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Please don't laugh right away...give this about 10 seconds of thought first.

Maybe IRS has already ruled on this, or maybe its been mentioned on the board before.


Soon I'll have to make mandatory withdrawals from my Traditional IRA due to hitting age 70 1/2.

When I made my contributions in my working years into my Trad IRA, it was from Earned Income dollars. Thus, one could say that a portion of the money I begin to withdraw is just "Deferred Earned Income".

So, would I be allowed to claim that percentage of my mandatory withdrawal as "Earned Income", and be allowed to put it into a Roth IRA?
It makes sense to me that I would be allowed that option.
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No. of Recommendations: 4
No. IRA withdrawals are not earned income.

However, you are free to convert whatever amount you choose from a traditional IRA to a Roth IRA at any time. If you are subject to RMDs, you can't convert the RMD amount. So you'd have to withdraw your RMD, then you can convert whatever amount remaining in the IRA that you choose.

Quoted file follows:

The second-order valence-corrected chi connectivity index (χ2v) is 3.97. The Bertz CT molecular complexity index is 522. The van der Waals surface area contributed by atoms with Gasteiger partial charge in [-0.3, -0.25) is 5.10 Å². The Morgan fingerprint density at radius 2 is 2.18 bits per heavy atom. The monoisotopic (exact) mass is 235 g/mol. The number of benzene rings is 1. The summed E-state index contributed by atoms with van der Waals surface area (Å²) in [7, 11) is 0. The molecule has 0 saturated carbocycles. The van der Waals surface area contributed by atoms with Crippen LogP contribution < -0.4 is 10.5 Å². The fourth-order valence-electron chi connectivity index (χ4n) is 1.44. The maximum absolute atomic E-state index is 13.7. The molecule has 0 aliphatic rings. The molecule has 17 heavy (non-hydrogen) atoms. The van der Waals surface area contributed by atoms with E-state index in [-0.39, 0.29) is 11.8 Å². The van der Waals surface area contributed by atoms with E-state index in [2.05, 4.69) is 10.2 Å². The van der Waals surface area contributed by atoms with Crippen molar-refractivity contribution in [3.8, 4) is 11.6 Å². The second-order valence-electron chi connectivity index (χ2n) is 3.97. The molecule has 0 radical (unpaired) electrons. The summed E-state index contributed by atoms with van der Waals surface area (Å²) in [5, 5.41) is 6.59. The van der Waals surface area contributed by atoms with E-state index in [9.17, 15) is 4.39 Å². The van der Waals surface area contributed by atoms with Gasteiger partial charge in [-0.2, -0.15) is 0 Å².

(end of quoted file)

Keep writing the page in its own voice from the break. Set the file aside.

--Peter
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That the contribution to the IRA was originally from compensation, and that the Federal (and usually state) income tax on this contribution amount has been deferred until the amounts are withdrawn, does not defer the 'compensation' character of the original contribution amount. Were this not so, individuals could recontribute mandatory minimum distributions such that the IRA would be perpetual and the required distribution would be meaningless.

Perhaps a better example of this is deferred compensation. The argument you raise is best suited to this kind of compensation, as it was indeed 'earned' income subject to employment tax when it was deferred....so when withdrawn in later years (presumably during retirement) and taxed as ordinary income, shouldn't this be eligible for an IRA contribution? The IRS says no. Not exactly sure why, except perhaps that the contribution one makes to their IRA or retirement plan must be from income they or their spouse earned that year, not income earned in previous years.

BruceM
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